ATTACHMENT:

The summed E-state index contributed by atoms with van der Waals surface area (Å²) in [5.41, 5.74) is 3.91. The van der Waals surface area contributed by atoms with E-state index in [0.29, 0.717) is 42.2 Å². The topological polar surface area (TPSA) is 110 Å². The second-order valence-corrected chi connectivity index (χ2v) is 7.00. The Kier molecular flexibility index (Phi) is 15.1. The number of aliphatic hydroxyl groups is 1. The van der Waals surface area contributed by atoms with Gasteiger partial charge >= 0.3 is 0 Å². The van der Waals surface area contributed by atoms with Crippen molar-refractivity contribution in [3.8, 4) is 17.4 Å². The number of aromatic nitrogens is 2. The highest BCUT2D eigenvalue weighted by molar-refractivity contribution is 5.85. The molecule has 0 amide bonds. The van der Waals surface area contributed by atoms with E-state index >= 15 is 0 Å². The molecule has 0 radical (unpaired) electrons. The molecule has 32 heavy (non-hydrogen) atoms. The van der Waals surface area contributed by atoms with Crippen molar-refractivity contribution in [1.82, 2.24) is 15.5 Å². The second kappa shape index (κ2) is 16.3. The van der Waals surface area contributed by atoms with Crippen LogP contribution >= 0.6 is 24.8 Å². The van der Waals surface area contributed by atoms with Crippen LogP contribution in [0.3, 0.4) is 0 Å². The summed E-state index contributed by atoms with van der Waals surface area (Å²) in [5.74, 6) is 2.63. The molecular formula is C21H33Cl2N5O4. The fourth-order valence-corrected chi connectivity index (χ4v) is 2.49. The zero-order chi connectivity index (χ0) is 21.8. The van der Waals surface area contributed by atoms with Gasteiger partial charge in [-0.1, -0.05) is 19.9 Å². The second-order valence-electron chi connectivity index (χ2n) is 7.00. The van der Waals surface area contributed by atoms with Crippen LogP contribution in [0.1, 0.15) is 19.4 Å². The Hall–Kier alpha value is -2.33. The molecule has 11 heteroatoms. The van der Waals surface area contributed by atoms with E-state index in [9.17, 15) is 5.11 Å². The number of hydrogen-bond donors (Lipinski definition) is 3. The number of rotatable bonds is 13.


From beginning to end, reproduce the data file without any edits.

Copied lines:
The summed E-state index contributed by atoms with van der Waals surface area (Å²) in [5.41, 5.74) is 3.91. The van der Waals surface area contributed by atoms with E-state index in [0.29, 0.717) is 42.2 Å². The topological polar surface area (TPSA) is 110 Å². The second-order valence-corrected chi connectivity index (χ2v) is 7.00. The Kier molecular flexibility index (Phi) is 15.1. The number of aliphatic hydroxyl groups is 1. The van der Waals surface area contributed by atoms with Gasteiger partial charge >= 0.3 is 0 Å². The van der Waals surface area contributed by atoms with Crippen molar-refractivity contribution in [3.8, 4) is 17.4 Å². The number of aromatic nitrogens is 2. The highest BCUT2D eigenvalue weighted by molar-refractivity contribution is 5.85. The molecule has 0 amide bonds. The van der Waals surface area contributed by atoms with E-state index >= 15 is 0 Å². The molecule has 0 radical (unpaired) electrons. The molecule has 32 heavy (non-hydrogen) atoms. The van der Waals surface area contributed by atoms with Crippen molar-refractivity contribution in [1.82, 2.24) is 15.5 Å². The second kappa shape index (κ2) is 16.3. The van der Waals surface area contributed by atoms with Crippen LogP contribution >= 0.6 is 24.8 Å². The van der Waals surface area contributed by atoms with Crippen LogP contribution in [0.3, 0.4) is 0 Å². The summed E-state index contributed by atoms with van der Waals surface area (Å²) in [5.74, 6) is 2.63. The molecular formula is C21H33Cl2N5O4. The fourth-order valence-corrected chi connectivity index (χ4v) is 2.49. The zero-order chi connectivity index (χ0) is 21.8. The van der Waals surface area contributed by atoms with Gasteiger partial charge in [-0.1, -0.05) is 19.9 Å². The second-order valence-electron chi connectivity index (χ2n) is 7.00. The van der Waals surface area contributed by atoms with Crippen LogP contribution in [0.1, 0.15) is 19.4 Å². The Hall–Kier alpha value is -2.33. The molecule has 11 heteroatoms. The van der Waals surface area contributed by atoms with E-state index in [9.17, 15) is 5.11 Å². The number of hydrogen-bond donors (Lipinski definition) is 3. The number of rotatable bonds is 13.